If you're buying a house, chances are you'll take out a 30-year fixed-rate mortgage. It's the most popular home financing option, according to Freddie Mac, the government-sponsored entity that works to help homeowners get mortgages. In the last couple of years, those who took out home loans overwhelmingly chose the 30-year fixed-rate mortgage: It accounted for 85 percent of the home-purchase loan market in 2012, according to Freddie Mac, and 90 percent in the first half of 2013.
Even if you're planning to go this traditional route, it's nice to know what you could do instead. Here are some alternatives to the 30-year fixed-rate mortgage.
Paying in cash. Most homeowners can't afford to do this, so don't feel bad if the cash option isn't for you. But it seems remiss not to mention it. In Las Vegas, where there's been upheaval in the housing market with many foreclosed homes, cash buyers accounted for 43 percent of the home
"Fifteen-year mortgages commonly come with an interest rate that's 1 to 1.5 percent lower than a comparable 30-year loan, saving [you] tens of thousands of dollars over the life of the loan."
"In fact, over one-third of U.S. home sales in 2013 were all-cash deals," says Spencer Llewellyn, founder and executive director of Loans101 Interactive Media LLC. Its website, Loans101.com, offers educational mortgage information.
While you mull that statistic over and wonder where you went wrong since you aren't sitting on a few hundred thousand dollars, Llewellyn adds: "The lion's share of all-cash deals are completed by investors because of the view that home values have reached a bottom and have tremendous upside potential."
While paying for a house in cash is an alluring option, it's important to make sure you have plenty of excess money to draw upon if there's an emergency.
15-year fixed-rate mortgage. If you aren't going to get a 30-year fixed-rate mortgage, this is the next best alternative, according to many mortgage experts. The downside is that you'll have higher monthly payments than with a 30-year mortgage, but the upside is that you'll pay off the house faster.
That, and "you are building equity at a much faster rate, and if need be, you can take out another loan on the equity you have already invested in your property," says Pej Barlavi, CEO of Barlavi Realty LLC in New York City.
The best type of homeowner for this mortgage is a "borrower who plans on keeping their home for a long time and wants to save a large amount of interest they pay to their lender," Llewellyn says. "Fifteen-year mortgages commonly come with an interest rate that's 1 to 1.5 percent lower than a comparable 30-year loan, saving [you] tens of thousands of dollars over the life of the loan," Llewellyn says.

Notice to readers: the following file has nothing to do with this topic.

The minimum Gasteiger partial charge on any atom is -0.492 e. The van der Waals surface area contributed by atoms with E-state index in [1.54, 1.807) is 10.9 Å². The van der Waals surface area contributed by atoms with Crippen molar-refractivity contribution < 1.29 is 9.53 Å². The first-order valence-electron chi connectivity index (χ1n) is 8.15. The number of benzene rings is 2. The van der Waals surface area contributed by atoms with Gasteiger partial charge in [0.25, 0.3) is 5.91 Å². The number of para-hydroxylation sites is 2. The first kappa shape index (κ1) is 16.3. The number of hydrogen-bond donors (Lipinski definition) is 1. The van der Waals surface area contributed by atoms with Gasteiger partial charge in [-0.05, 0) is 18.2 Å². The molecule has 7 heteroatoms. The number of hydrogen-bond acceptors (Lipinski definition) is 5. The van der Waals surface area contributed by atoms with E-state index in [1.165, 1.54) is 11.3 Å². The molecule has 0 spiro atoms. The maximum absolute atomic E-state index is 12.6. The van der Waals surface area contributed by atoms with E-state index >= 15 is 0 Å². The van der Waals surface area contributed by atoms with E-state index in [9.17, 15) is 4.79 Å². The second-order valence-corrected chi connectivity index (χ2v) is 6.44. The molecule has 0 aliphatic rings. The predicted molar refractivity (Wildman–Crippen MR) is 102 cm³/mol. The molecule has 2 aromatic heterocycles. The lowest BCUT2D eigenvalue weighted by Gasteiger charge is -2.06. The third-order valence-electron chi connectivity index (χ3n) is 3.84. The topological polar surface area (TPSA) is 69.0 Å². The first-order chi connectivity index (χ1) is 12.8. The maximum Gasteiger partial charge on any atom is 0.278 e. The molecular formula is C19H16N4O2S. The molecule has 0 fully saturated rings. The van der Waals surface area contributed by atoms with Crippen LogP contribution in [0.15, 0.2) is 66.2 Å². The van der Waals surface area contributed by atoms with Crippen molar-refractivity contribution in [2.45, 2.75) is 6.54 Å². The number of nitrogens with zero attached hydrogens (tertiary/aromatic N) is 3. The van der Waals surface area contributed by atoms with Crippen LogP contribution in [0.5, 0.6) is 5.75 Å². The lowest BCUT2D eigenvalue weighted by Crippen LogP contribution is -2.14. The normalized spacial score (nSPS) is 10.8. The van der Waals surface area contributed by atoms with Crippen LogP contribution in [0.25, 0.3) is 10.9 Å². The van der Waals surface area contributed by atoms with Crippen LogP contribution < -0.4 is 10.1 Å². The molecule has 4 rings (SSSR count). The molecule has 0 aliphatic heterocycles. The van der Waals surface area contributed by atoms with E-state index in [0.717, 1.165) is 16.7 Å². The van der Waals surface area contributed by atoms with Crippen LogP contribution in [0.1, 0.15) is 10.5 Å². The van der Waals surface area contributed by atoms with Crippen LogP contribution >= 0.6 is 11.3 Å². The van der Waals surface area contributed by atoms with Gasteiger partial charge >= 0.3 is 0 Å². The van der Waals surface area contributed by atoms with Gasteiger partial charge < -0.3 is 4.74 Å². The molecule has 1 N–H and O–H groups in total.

20-year fixed-rate mortgage. If you worry that the monthly payments for a 15-year mortgage are a bit too high, but you could afford to pay considerably more than with 30-year mortgage, many lenders offer 20-year mortgages. Some lenders will even go a more unconventional route and customize a mortgage for you, with terms of, say, 23 years -- or perhaps 11.
5/1 adjustable-rate mortgage. You'll save more money on your monthly payments with this option, Llewellyn says, but he only recommends it if you aren't planning to stay in your house for long.
That's a gamble, of course. As older homeowners know, life doesn't always work out as you plan, and that starter home could turn out to be the house you always live in.
With a 5/1 ARM, you'll have a low fixed interest rate for five years, and then for the next 25 years, the rate adjust every year according to the fully indexed interest rate. That would be an interest rate (often the prime rate, the interest rate banks charge their most creditworthy customers) plus a margin, which is a fixed percent rate. So you could have a prime rate of 4 percent with a margin of 5 percent, and suddenly the interest rate on your mortgage is 9 percent.
Bottom line: After those first five years are up, your monthly payment will change, and while it may not change all that much, it could be quite worse.
"I would not recommend the adjustable-rate mortgages, as I believe that the interest rates will rise in the next year or two," Barlavi says. "People that have this type of mortgage will see a big increase in their payments, which can put a stress on their household income. Many people before the 2006-2007 crisis had an ARM mortgage. Those are the people who took the biggest hits and lost their homes in foreclosure."
There are other ARMs. For instance, you could get a 10/1 adjustable-rate mortgage, where your interest rate is set for 10 years, then changes for 20. If you were positive you would move within 10 years, that might make financial sense -- but again, there's always the risk that you can't move and get locked into an unpleasantly high monthly mortgage payment.
50-year fixed-rate mortgage. Most experts advise steering clear of this option. You don't need a house that badly. "New finance rules that were implemented in January left fewer alternatives available to 30-year mortgages," Llewellyn says, referring to restrictions put in place by the Consumer Financial Protection Bureau.
Llewellyn says lenders can offer loans with longer terms than 30 years, but many of the best banks avoid them because they aren't considered a good deal for the consumer -- or the bank. "They're more risky to the lender if the borrower defaults," Llewellyn says.
But don't worry about the lender. Worry about you. Having a 50-year mortgage is similar to paying rent, according to Dean Johnson, division president of Primary Residential Mortgage.
Sure, you'll have more affordable monthly payments than with a 30-year mortgage, and you'll live in a house. But when you sell it, unless you've been living there for decades, you aren't likely to have much equity or see much profit. That may not matter to you much now, but your future self might wish you had found a better deal.